How to Write a Tragic Villain like Harvey Dent in THE DARK KNIGHT

Well folks, I finished it.

This monster of a post that split off into two parts with a spin-off post still incubating (it’s going to take some time for me to recover before THAT one will ever be complete).

On my blog, I split a deconstruction of The Dark Knight into two parts: the encompassing, heroic plot, and the tragic plot it was built around.

Grab some popcorn and get ready to geek out.


To read through the scenes of the movie chronologically, start with Batman. Then follow the links to teleport between the two posts. I’ve got to warn you, though, it’s a total of 5769 words. Plus there’s a spaghetti-like tangle of links to hop you back and forth. This is no two-minute read.


To read a deconstruction of the main storyline (with a quick diversion or two into Harvey’s POV), read the Batman / Bruce Wayne half of the story (3714 words).


To see how the Nolan brothers wrote Harvey Dent as a tragic hero, read Harvey’s half of the story (2055 words).

And hey—stay subscribed. That incubating post I mentioned earlier? It’s about planning and plotting trilogies. I might have it completed in, say, 2021.

Where Do You Get Your Ideas?

Last week I wrote about four ways to get ideas based on the four writers who spent some time in Switzerland with (and including) Lord Byron. Are you more of a reteller, historian, memoirist, or inventor? Read how each of these writers approached one writing prompt which birthed two new genres.


Since we’re talking about getting ideas, you might also find these posts helpful:

Spring is coming (well, if you live in our hemisphere), which is a time of renewal and new life. Maybe you’ve fallen off the horse you roped during New Year’s resolutions. Rope a new one and hold on tight. Somebody’s got to ride off into that sunset. Why shouldn’t it be you?

The Creative Cycle

I don’t know about you, but 2016 left me with several serious dry seasons when it came to creative juices flowing.

Sometimes, for our mental, emotional, or physical health, we need to take a break.

Absorbing information, researching, and being entertained are all parts of the ten steps for writing a novel.

I once wrote that there’s no such thing as writer’s block—you’re just not writing. I still think that’s true. Last month, my family got a new Windows tablet that is pretty much 98% useless. The other 2% is the solitaire games I haven’t played since I switched to MacBooks my freshman year in college.

This has a point, I swear. Have you ever played Freecell? It’s a solitaire game in which very few deals are unsolvable. Playing Freecell is even easier on the computer, because you can use the undo button to back up indefinitely. Since I started playing again, I haven’t played a game I couldn’t beat, even if I had to back up a hundred steps before moving forward again.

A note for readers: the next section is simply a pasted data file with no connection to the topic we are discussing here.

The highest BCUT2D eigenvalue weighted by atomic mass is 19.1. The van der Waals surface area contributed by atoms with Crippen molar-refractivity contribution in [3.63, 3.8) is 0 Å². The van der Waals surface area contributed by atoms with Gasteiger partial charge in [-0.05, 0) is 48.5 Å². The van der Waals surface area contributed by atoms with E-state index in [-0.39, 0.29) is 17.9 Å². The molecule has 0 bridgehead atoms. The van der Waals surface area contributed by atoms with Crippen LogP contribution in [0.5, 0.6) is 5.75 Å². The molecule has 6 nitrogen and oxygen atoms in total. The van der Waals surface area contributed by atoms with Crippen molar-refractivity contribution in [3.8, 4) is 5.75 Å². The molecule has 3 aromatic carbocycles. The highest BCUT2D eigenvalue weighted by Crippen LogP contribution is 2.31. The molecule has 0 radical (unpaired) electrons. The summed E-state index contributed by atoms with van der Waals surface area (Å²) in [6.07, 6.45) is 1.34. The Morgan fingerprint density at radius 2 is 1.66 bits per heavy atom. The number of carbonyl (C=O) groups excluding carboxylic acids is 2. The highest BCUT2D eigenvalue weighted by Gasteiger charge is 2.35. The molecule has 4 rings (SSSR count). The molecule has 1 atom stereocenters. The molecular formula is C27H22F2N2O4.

Sometimes writing is like that. You get to a point that seems impassable, and sure—maybe it is impassable—but most of the time, you can either back up and try again, or you can cheat your way through. Throw in some extra cards. Let a toddler trample through your game. (These latter two scenarios are only recommended metaphorically or with real cards. Don’t let your toddler trample on your computer or tablet.)

Stuck in your story? Try to write yourself out. Write everything that couldn’t happen, and figure out a possibility through the process of elimination. Getting stuck isn’t always bad. In fact, if you don’t know how you’ll get your characters out of a sticky situation, neither will your reader. You’ll surprise everyone when you come up with a solution. That’s better than having a story that is predictable.

Sometimes, though, it’s not your story that’s the problem. Sometimes it’s not writer’s block, it’s human’s block. Maybe you were overwhelmed by international politics. Maybe you’re a wreck because your mom just died. Maybe you lost your job and aren’t sure how to make ends meet.

Sometimes we just need to survive before we can thrive.

If you’re in that spot, you’re not alone. Do whatever you need to do to be safe and healthy. Don’t let creative guilt make you feel worse. Tell that guilt to zip it until it can be properly motivating instead of devastating.

Then, once you’ve got survival down, or when you’ve gotten enough help that you can start living again, ease back into ideation and creativity.

Chase inspiration down a rabbit hole like Wikipedia.

Lara reading about every unsolved murder since 1880 on Wikipedia

Write down things you observe.

Record the weirdest questions and fascinations you can think of.

Consume your favorite art and stories to remind you why you want to create in the first place. (I recommend Hamilton for entertainment, inspiration, awe, and catharsis.)

Know which sensory techniques work for you so you can better calm yourself in the future (the following are just a start):

  • How about touch, like rubbing a smooth stone or squeezing a stress ball?
  • How about wrapping yourself tightly under your covers?
  • How about tasting something salty or sweet or sour?
  • How about looking at certain colors or photos of loved ones?
  • How about going for a run?
  • How about taking a hot or cold shower?
  • How about listening to chill or angry music?
  • How about smelling certain scents?
  • How about hearing some variety of white noise?

And when you feel ready, start writing.